Ken Emery, Social Science Teacher, Santa Rosa City Schools, is a high school teacher who has spent most of 20+ years teaching in an integrated, interdisciplinary Global Perspective program.  He has participated in a number of programs offered through NBISP, most recently presenting at Teaching Global Issues and Connecting to Common Core Through the Face to Faith Program.  He has also participated in several teacher summer seminars abroad programs.  Ken is also a videoconference facilitator with the Face to Faith program, which is part of the Tony Blair Faith Foundation.


Nancy Case-Rico, Adjunct Professor, School of Education, SSU is the Educational Specialist for NBISP. She has been involved in teaching history/social studies and teacher support for 18 years at all levels (primary-middle-high school-and college.) Ms. Case-Rico is the Professional Development Director on TAH Petaluma grant, working with teacher leaders and university staff. She has assisted several districts as a literacy/ELL specialist with training, coaching in best practices, and facilitation of instructional and curriculum improvements. Recently she supported the development of RTI (Response to Intervention) systems for the Napa Valley Unified School District (NVUSD). She also provides coaching in effective ELL instruction, project-based learning, writing across the curriculum, and curriculum integration. One of her strengths is supporting the blend of effective instructional practices and meaningful content development. She has directly engaged over 250 North Bay teachers and administrators for six Teaching American History (TAH) Programs.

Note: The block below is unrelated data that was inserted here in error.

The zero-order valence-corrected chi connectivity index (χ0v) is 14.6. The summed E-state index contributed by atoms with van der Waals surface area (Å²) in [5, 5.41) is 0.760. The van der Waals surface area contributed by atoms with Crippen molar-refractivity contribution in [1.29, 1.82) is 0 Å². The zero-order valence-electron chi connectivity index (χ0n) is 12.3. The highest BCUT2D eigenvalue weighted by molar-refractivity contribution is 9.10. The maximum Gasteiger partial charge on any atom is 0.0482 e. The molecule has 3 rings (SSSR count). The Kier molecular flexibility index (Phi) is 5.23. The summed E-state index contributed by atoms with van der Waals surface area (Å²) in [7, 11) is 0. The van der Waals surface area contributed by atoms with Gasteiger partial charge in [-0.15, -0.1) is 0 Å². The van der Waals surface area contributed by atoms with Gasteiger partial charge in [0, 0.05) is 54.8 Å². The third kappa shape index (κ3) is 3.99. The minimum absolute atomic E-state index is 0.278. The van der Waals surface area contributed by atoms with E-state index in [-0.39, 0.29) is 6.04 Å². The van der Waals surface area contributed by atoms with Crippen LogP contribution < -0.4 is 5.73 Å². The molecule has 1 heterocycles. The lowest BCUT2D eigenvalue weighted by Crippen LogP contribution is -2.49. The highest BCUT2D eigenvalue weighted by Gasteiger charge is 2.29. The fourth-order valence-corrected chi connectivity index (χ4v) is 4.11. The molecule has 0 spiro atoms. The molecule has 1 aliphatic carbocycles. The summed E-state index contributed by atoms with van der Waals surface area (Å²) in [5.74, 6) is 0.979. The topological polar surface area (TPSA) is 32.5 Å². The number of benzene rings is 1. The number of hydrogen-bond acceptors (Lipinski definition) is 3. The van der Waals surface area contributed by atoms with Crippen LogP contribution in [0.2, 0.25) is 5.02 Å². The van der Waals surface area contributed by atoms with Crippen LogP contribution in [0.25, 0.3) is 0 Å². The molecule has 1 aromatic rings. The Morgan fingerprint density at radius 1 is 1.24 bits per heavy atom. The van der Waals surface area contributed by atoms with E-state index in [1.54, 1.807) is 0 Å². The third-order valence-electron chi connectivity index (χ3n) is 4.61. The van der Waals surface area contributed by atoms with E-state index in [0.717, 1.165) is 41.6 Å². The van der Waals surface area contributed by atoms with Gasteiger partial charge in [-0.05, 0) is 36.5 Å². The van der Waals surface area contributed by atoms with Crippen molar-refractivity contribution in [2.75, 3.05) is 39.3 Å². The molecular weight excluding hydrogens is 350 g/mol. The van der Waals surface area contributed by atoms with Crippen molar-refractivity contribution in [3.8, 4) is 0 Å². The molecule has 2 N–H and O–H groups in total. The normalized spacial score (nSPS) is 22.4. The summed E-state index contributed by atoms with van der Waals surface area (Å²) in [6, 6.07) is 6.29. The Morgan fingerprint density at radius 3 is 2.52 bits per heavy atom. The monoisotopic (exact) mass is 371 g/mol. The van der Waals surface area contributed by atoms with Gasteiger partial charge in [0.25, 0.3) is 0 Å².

Michelle Jolly, Chair, History Department, SSU has been an academic specialist (US. history before 1900, women's history, and California history) on six Teaching American History grants. Professor Jolly oversees the academic content of the grants, developing and presenting academic content, aligning content to History Standards for 8th and 11th grades, identifying visiting specialists, and modeling best teaching practices. Her current area of Research is Gender and Politics in gold-rush San Francisco.

Steve Estes, Associate Professor, History Department, SSU has been an academic specialist (modern U.S. history, race relations, and southern history) on six Teaching American History grants. Professor Estes oversees the academic content of the grants i.e., developing and presenting academic content, aligning content to History Standards for 8th and 11th grades, identifying visiting specialists, and modeling best teaching practices. He is the author of I Am a Man!: Race, Manhood, and the Civil Rights Movement (2005) and Ask & Tell: Gay & Lesbian Veterans Speak Out (2007).

Margaret Purser, Professor, Anthropology Department, SSU received her doctorate in anthropology from the University of California, Berkeley in 1987. She has been at Sonoma State University since 1989, where she teaches historical archaeology, cultural landscape studies, and archaeological theory, and supervises thesis research design and implementation in the master's program in Cultural Resource Management. She has worked on 19th century era historical projects on Nevada ranching, Sierra Nevada goldmining, maritime cultural landscapes in the Sacramento River Delta, and coffee and sugar plantations in Pacific coastal Guatemala. Since 2000 her principal research project has been on the 19th century Pacific port town of Levuka, Fiji, where she is contributing to the nomination of the townsite and harbor to the UNESCO World Heritage List. Her broader research interests focus on comparative studies of 19th century colonial expansion in the greater Pacific region, maritime cultural landscape studies, and issues surrounding the development of community-based heritage programs in different regulatory contexts. She also serves as an associate editor for the professional journal, Historical Archaeology.